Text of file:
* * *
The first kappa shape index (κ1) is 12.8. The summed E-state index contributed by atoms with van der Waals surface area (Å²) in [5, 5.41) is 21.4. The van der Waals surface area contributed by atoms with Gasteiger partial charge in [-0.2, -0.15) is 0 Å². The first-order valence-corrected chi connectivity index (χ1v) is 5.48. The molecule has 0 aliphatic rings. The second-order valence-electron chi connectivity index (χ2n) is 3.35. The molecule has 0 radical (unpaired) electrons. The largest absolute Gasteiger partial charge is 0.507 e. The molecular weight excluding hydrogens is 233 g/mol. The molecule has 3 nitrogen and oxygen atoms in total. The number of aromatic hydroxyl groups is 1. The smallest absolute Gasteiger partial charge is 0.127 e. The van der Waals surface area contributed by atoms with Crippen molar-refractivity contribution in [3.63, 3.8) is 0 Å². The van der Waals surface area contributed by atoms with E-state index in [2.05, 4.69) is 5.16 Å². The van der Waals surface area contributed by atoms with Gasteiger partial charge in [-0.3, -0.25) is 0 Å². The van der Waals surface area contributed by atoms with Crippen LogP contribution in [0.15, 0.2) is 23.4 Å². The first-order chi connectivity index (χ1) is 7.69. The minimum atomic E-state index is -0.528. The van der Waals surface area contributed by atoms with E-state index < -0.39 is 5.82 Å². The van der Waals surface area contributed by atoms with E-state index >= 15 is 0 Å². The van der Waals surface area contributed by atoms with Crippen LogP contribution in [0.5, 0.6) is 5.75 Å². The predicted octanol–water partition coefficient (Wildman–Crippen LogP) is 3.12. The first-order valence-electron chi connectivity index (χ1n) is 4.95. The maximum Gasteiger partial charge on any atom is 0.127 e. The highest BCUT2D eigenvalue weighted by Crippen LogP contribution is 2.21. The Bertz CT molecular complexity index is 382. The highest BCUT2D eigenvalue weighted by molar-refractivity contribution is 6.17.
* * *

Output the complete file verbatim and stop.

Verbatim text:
The first kappa shape index (κ1) is 12.8. The summed E-state index contributed by atoms with van der Waals surface area (Å²) in [5, 5.41) is 21.4. The van der Waals surface area contributed by atoms with Gasteiger partial charge in [-0.2, -0.15) is 0 Å². The first-order valence-corrected chi connectivity index (χ1v) is 5.48. The molecule has 0 aliphatic rings. The second-order valence-electron chi connectivity index (χ2n) is 3.35. The molecule has 0 radical (unpaired) electrons. The largest absolute Gasteiger partial charge is 0.507 e. The molecular weight excluding hydrogens is 233 g/mol. The molecule has 3 nitrogen and oxygen atoms in total. The number of aromatic hydroxyl groups is 1. The smallest absolute Gasteiger partial charge is 0.127 e. The van der Waals surface area contributed by atoms with Crippen molar-refractivity contribution in [3.63, 3.8) is 0 Å². The van der Waals surface area contributed by atoms with E-state index in [2.05, 4.69) is 5.16 Å². The van der Waals surface area contributed by atoms with Gasteiger partial charge in [-0.3, -0.25) is 0 Å². The van der Waals surface area contributed by atoms with Crippen LogP contribution in [0.15, 0.2) is 23.4 Å². The first-order chi connectivity index (χ1) is 7.69. The minimum atomic E-state index is -0.528. The van der Waals surface area contributed by atoms with E-state index < -0.39 is 5.82 Å². The van der Waals surface area contributed by atoms with E-state index >= 15 is 0 Å². The van der Waals surface area contributed by atoms with Crippen LogP contribution in [0.5, 0.6) is 5.75 Å². The predicted octanol–water partition coefficient (Wildman–Crippen LogP) is 3.12. The first-order valence-electron chi connectivity index (χ1n) is 4.95. The maximum Gasteiger partial charge on any atom is 0.127 e. The highest BCUT2D eigenvalue weighted by Crippen LogP contribution is 2.21. The Bertz CT molecular complexity index is 382. The highest BCUT2D eigenvalue weighted by molar-refractivity contribution is 6.17.